Salt Lake City – February 20, 2002
The 2002 Olympics were rounding into shape quite nicely during the Final Round. Germany and Belarus, the two weakest teams which had advanced from the Preliminary Round, finished in fourth and last place of their respective groups, and the world’s top six nations had each played three games to get to know each other.
Sweden finished atop Group C with a perfect record, including an impressive 5-2 win over Canada to start the tournament. And, the Czechs finished ahead of Canada for second place based on a better goals differential. In group D, the Americans coached sentimentally by 1980 Miracle on Ice coach Herb Brooks, were first with a 2-1-0 record, while Finland was impressive in second place (2-0-1) while Russia was third (1-1-1).
This set up a series of quarter-finals games that would surely lead to two amazing semi-finals matchups. Canada played Finland, the former the obvious favourites. The host Americans played Germany, an almost certain win for the USA. Russia played the Czechs in the toughest battle. And, Sweden played Belarus in the other easy battle—on paper.
But Sweden did not have such an easy time — on ice.
Nicklas Lidstrom scored early for Sweden to confirm the team’s superiority, but then it was Belarus that scored two goals less than two minutes apart later in the first period. The Swedes tied the game midway through the second thanks to Michael Nylander, but Andrei Kovalev put Belarus ahead 3-2 early in the third. Five minutes later, captain Mats Sundin tied the game, but the Swedes knew now that if they were going to win it wasn’t going to be a blowout as so many people had anticipated.
And then, the unthinkable happened. With time winding down and overtime looking like a distinct possibility, Vladimir Kopat skated down the right side. As soon as he crossed centre ice he fired a long shot at goalie Tommy Salo, content simply to get the puck deep. Salo, however, lost sight of the puck, and it hit him on the top of the helmet. He reacted but didn’t know what to do, and the puck fell behind him and dribbled over the goal line before he could find it. Kopat, in utter disbelief, slid along the ice toward his bench in celebration. The go-ahead goal came with just 2:24 remaining, and Belarus played perfect defense to preserve arguably the most remarkable upset in Olympic history after the Miracle on Ice win in 1980.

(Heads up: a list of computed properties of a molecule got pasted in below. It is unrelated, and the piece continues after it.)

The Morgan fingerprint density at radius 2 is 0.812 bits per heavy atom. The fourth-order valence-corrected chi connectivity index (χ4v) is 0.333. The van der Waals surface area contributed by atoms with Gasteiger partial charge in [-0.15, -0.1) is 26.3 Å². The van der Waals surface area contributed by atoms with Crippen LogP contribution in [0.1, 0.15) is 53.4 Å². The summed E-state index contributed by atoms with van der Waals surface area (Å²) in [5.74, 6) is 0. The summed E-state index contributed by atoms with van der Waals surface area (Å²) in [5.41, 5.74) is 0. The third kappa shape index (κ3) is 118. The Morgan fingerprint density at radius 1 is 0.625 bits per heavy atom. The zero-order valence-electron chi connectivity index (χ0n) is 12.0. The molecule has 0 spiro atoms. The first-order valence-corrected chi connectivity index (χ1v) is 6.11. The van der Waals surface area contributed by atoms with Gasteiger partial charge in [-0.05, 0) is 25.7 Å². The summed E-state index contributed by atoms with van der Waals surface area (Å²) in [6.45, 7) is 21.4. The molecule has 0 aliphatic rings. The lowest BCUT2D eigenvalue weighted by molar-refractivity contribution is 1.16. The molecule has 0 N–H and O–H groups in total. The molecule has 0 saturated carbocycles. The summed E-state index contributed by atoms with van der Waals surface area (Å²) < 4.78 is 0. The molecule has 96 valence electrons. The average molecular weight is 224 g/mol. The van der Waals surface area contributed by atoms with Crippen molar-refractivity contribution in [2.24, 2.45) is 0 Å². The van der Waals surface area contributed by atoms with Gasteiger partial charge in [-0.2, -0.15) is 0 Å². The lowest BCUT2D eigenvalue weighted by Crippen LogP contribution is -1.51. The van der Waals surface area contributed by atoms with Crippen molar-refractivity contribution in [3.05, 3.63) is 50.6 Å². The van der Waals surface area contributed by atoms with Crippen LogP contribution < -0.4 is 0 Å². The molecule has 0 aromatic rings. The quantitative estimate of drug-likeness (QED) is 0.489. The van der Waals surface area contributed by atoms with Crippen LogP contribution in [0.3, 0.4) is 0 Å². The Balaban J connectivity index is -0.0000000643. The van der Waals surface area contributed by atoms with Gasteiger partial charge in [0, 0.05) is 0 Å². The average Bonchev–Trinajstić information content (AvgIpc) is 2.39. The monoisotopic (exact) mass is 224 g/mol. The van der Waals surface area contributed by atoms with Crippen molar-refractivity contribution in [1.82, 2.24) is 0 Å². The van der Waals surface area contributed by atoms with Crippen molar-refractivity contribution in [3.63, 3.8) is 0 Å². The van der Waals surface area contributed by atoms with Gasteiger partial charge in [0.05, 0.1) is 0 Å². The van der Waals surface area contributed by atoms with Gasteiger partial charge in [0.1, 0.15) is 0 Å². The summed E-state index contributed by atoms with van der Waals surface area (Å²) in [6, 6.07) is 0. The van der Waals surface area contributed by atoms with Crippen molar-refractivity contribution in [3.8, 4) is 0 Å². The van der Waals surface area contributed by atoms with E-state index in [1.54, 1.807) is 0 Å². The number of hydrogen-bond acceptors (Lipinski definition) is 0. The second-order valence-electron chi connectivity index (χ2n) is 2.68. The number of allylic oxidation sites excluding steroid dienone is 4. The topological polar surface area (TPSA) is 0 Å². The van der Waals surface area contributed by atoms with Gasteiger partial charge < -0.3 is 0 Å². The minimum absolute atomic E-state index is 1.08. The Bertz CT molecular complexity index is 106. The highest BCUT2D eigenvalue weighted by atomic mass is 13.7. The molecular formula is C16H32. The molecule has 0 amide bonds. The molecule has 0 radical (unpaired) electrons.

Salo never recovered. Although he led Sweden to a bronze medal at the World Championships several weeks later, he never again played with the confidence necessary to play at the world-class level. His downfall came on a fluky goal at the worst time imaginable, and the team went home in disgrace. But for all the blame Salo received, it is easy to forget that Salo was a standout with the Swedish national team for almost a decade and without any doubt the best Swedish goalie in the 90s.
It was also important to note that Sweden being in a 3-3 game with Belarus in the quarter-finals of the Olympics was the result of poor performance by the entire team. It was just easiest on this night to blame the goalie.
As part of the IIHF's 100th anniversary celebrations, www.IIHF.com is featuring the 100 top international hockey stories from the past century (1908-2008). Starting now and continuing through the 2008 IIHF World Championships in Canada, we will bring you approximately three stories a week counting down from Number 100 to Number 11.
The Final Top 10 Countdown will be one of the highlights of the IIHF's Centennial Gala Evening in Quebec City on May 17, the day prior to the Gold Medal Game of the 2008 World Championship.
These are the criteria for inclusion on this list: First, the story has to have had a considerable influence on international hockey. Second, it has to have had either a major immediate impact or a long-lasting significance on the game. Third, although it doesn't necessarily have to be about top players, the story does have to pertain to the highest level of play, notably Olympics, World Championships, and the like. The story can be about a single moment — a goal, a great save, a referee's call — or about an historic event of longer duration — a game, series, tournament, or rule change.